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Sweet William (Dianthus Barbatus Scarlet Queen) 25 seeds

New Sweet William (Dianthus Barbatus Scarlet Queen) 25 seeds
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GERMINATION INSTRUCTIONS
We always include printed germination instructions.

Popular biennial plant for bedding and cutting. Long lasting cut flowers!
This Sweet William grows up to 50 cm tall and features small dark red flowers held in dense, flat-topped terminal clusters 7-12 cm wide.
Blooms from June to July.
Lance-shaped medium green leaves.
Sweet William is best grown in deep, organically rich, well-drained soils in full sun, but generally appreciates some light afternoon shade in hot summer climates.
In optimum growing conditions it will reseed each year and remain in the garden for many years as if it were a long-lived perennial. Double-flowered forms will not come true from seed, however. Prompt deadheading of spent flowers (shear back large plantings) promotes perennial tendencies.
Seed may be planted directly in the garden in late spring for bloom the following year.
Susceptible to crown rot and rust, particularly in poorly-drained soils. Watch for snails and slugs.
Information source: www.missouribotanicalgarden.org

Genus - Dianthus
Species - Barbatus
Common name - Sweet William
Pre-Treatment - Not-required
Hardiness zones - 3 - 9
Height - 0,45 m
Spread - 0,30 m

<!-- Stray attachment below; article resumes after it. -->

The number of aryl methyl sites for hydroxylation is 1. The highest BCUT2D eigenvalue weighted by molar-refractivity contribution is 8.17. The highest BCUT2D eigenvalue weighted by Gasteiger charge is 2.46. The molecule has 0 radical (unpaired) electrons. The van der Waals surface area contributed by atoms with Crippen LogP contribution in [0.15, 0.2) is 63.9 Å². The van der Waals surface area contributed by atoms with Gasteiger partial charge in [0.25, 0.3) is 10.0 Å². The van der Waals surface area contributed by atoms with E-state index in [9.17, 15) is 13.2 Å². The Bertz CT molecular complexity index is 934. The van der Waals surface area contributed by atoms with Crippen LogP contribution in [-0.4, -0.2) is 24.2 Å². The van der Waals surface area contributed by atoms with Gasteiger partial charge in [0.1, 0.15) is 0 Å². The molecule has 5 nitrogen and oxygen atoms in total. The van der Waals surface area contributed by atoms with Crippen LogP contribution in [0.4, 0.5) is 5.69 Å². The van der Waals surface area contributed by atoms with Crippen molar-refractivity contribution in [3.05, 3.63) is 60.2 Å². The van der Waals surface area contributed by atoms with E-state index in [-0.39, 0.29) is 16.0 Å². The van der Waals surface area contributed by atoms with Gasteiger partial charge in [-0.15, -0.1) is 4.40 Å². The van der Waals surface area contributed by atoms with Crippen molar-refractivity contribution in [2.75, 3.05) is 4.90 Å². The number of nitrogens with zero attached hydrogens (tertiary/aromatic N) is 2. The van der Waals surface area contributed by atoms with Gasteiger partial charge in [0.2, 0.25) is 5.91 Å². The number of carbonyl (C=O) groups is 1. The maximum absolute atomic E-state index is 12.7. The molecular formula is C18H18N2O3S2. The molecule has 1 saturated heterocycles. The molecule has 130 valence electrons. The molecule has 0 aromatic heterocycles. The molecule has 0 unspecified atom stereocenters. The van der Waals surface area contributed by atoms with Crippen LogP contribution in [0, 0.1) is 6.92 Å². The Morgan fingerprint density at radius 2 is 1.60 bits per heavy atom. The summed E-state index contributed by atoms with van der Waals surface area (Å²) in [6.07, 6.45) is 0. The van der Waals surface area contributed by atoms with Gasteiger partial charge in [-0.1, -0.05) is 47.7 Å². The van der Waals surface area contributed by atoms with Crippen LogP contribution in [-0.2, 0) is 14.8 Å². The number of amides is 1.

Plant type - Biennial
Exposure - Full Sun
Growth rate - Medium
Soil PH - Neutral, Alkaline
Soil type - Fertile chalky Clay, Loam, Well Drained
Water requirements - Average Water
Landscape uses - Beds and borders. Containers. Cutting
Bloom season - June - July
Leaf / Flower color - Green / Scarlet

Useful Info
Germination1. Bury the seeds under 4-5 mm of commercial seed planting medium or a mix of equal parts of perlite and peat moss in a shallow tray 5-7 cm deep. Start the seeds in the early spring about 6 weeks before the last frost in your area - from March to June. Sow outside in June.<br /> 2. Water the container from the bottom by setting it into a sink filled with about 1 inch of water for about 10 minutes. Lift, drain slightly until the water stops dripping and place the container in a sunny window.<br /> 3. Cover the whole container with a clear plastic bag that will let the light in but keep the soil moist. Remove it after about 10 days when the seeds start sprouting.<br /> 4. Water the seedlings every few days so that the soil stays moist. Add 1 tsp. of general liquid plant fertilizer to a gallon of water and fertilize the seedlings once a week after they are about 10 days old.<br /> 5. Transplant the dianthus seedlings outside in the spring, keeping the soil around their roots by sliding a spoon under them and lifting them from the container.<br /> 6. Set the seedlings into holes deep enough to hold the roots and keep the plant at the same planting depth. Gently press the soil so that it is firm around the stem and continue the watering and fertilizing schedule.<br /> Info source: eHow.com